When designing equipment to be used in hazardous area applications, there are a variety of issues that have to be addressed in terms of specifications and user requirements. Bulgin’s design engineer Dave Ferry explains

It is sometimes easy to forget that hazardous areas are all around us. Even the humble light switch can pose a threat to personnel and plant safety. In a domestic setting, the light can often emit a harmless but visible spark as the switch is turned on or off.

However, put this switch in an environment where flammable or explosive dusts and gases are present, and this spark is now a serious health and safety concern. Hazardous area equipment is required in a number of public spaces ranging from airports, waste disposal, petrochemical and energy industries to the manufacturers and suppliers of machines, equipment and systems where explosive atmospheres may exist.

All components used in hazardous areas must comply with stringent criteria set out by the ATEX Directive for equipment deployed in the EU – cutting corners is not an option when it comes to safety. The directive assures design engineers that the component parts they choose perform to the highest standard in extreme temperatures, harsh environments and in flammable or explosive atmospheres.

Put to the test

To meet the standards outlined in the ATEX Directive, a product must pass an arduous testing process. The parameters of acceptable performance are not on a simple pass or fail basis – the product must maintain integrity and the highest standards of performance in extreme temperatures with a wide comfort margin before an ATEX approval certificate is issued.

Cold impact testing can be challenging, particularly with plastics, as products must perform well below their certified temperature levels when unmated to achieve certification for Zone 2 and Zone 22. It can be difficult for a design engineer to find a material which is affordable, durable, flexible and compatible with in-house moulding machines and tooling.

This can often be the biggest headache in the design process. Many plastics perform well at high temperatures but become very brittle in sub-zero temperatures, and cold impact testing is often far more demanding than testing at high temperatures. Newer materials on the market, including tough high grades of polyester, are particularly useful for hazardous area equipment and do not crack or splinter at lower temperatures.

Environmental sealing can further enhance the performance of a connector. For example, sealing to IP68 ensures protection against even the most arduous dust and water borne environments under a wide temperature range. Sealing caps maintain sealing integrity when connectors are not mated. However, like the main body of a connector, the caps must also meet the standards outlined in ATEX testing. Sealing caps, which are often shaped like a cup, tend to perform well in testing until they reach temperatures of -25°C. Polycarbonate is often chosen for sealing caps as it performs well in more extreme cold temperature ranges.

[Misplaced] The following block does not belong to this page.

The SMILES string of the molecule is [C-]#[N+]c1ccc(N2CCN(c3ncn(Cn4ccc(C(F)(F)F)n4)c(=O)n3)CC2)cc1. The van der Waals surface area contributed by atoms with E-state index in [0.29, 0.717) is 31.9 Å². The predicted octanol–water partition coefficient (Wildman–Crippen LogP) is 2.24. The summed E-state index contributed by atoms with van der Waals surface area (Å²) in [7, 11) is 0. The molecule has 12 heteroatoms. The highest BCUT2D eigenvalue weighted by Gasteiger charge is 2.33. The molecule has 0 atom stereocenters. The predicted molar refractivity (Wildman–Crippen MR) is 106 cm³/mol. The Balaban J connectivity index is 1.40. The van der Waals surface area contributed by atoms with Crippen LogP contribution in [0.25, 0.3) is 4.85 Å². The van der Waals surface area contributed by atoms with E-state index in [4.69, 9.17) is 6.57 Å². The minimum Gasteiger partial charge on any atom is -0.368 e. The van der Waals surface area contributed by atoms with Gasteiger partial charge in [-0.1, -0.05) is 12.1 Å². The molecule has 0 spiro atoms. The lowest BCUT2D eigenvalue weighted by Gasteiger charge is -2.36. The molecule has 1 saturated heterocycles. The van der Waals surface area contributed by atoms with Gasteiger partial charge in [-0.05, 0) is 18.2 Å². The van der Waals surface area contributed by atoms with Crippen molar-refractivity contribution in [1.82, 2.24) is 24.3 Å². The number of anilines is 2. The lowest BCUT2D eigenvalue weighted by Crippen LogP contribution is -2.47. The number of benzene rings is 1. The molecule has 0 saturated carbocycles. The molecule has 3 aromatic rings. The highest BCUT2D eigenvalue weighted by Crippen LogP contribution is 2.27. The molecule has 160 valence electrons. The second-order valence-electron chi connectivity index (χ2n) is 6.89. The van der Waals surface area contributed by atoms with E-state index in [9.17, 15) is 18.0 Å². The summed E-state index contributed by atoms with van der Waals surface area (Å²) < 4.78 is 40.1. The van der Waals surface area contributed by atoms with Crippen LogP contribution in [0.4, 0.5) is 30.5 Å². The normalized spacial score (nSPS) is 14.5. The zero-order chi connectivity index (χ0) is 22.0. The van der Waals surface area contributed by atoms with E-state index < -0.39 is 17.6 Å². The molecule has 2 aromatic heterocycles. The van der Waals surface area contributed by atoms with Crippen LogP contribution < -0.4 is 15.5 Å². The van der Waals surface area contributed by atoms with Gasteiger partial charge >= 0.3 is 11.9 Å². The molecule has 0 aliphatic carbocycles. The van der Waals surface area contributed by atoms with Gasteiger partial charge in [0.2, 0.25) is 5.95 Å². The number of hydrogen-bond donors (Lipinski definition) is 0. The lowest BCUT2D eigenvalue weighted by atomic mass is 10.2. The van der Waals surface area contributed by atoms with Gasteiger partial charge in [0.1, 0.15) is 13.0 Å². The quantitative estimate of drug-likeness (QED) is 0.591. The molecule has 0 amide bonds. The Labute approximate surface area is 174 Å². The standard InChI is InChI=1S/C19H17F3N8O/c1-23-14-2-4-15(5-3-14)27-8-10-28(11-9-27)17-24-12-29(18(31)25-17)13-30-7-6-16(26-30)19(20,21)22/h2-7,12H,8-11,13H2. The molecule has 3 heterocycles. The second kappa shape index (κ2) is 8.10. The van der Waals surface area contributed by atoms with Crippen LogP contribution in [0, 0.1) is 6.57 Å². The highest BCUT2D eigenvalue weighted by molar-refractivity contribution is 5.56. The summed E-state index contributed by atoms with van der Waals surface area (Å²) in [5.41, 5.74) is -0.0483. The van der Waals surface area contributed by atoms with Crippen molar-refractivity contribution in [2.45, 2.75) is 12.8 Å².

The end user

Design engineers should also consider the end user when designing hazardous area equipment. An easy to access interface is essential and simple adjustments can have significant impact on ease of use. Consider a worker who must wear heavy protective clothing to complete maintenance works in a harsh environment. A ribbed casing on the connector will make the part far easier to grip in a gloved hand and will make the component or connector easily operable for the user.

This also extends to the life of associated cabling and other attachments as abuse is reduced. Small changes such as these really make the difference to the end user and thinking further down the supply chain, will help the design engineer to judge the merits of a particular component part over the alternative options.

While performance is the primary deciding factor when choosing component parts, a design engineer will also be driven by cost considerations. The unit price of connectors varies greatly depending on where the product is being deployed because this affects the materials that are chosen. For this reason, costs for a mating pair of connectors can differ considerably between Zone 2 plastic connectors and Zone 1 metal connectors.

Exploring the possibilities

To meet this need, Bulgin launched its EXPlora range of ATEX Zone 2 and Zone 22 connectors with the objective of meeting the characteristics determined by the harsh environments the product will be deployed in. The connectors are offered in 2-, 3-, 4-, 5-, 7- and 10-pole variants and in four body styles including cable, in-line cable, panel and flange fixing. Each contact insert is available with either pin or socket contacts to allow pairing, and either can be used with any of the body styles to give the maximum choice of combinations.

To date, the EXPlora range has featured in a variety of applications from the manufacturers of ancillary electrical equipment such as cameras, motors, pumps, lighting equipment, process and control gear to more simple use in factories and plant where hazardous or explosive atmospheres can be caused by flammable gases, mists, vapours or by combustible dusts. These include mills and grain stores, paint and ink manufacturers, timber mills and processors, cement works, shipyards and sewage treatment.

While the ATEX directive leaves little room for variances in performance, customisation is still possible. Bulgin can offer a custom designed solution for products in the EXPlora range to meet ATEX standards, ensuring customers can adapt a component to suit their requirements without sacrificing safety and performance.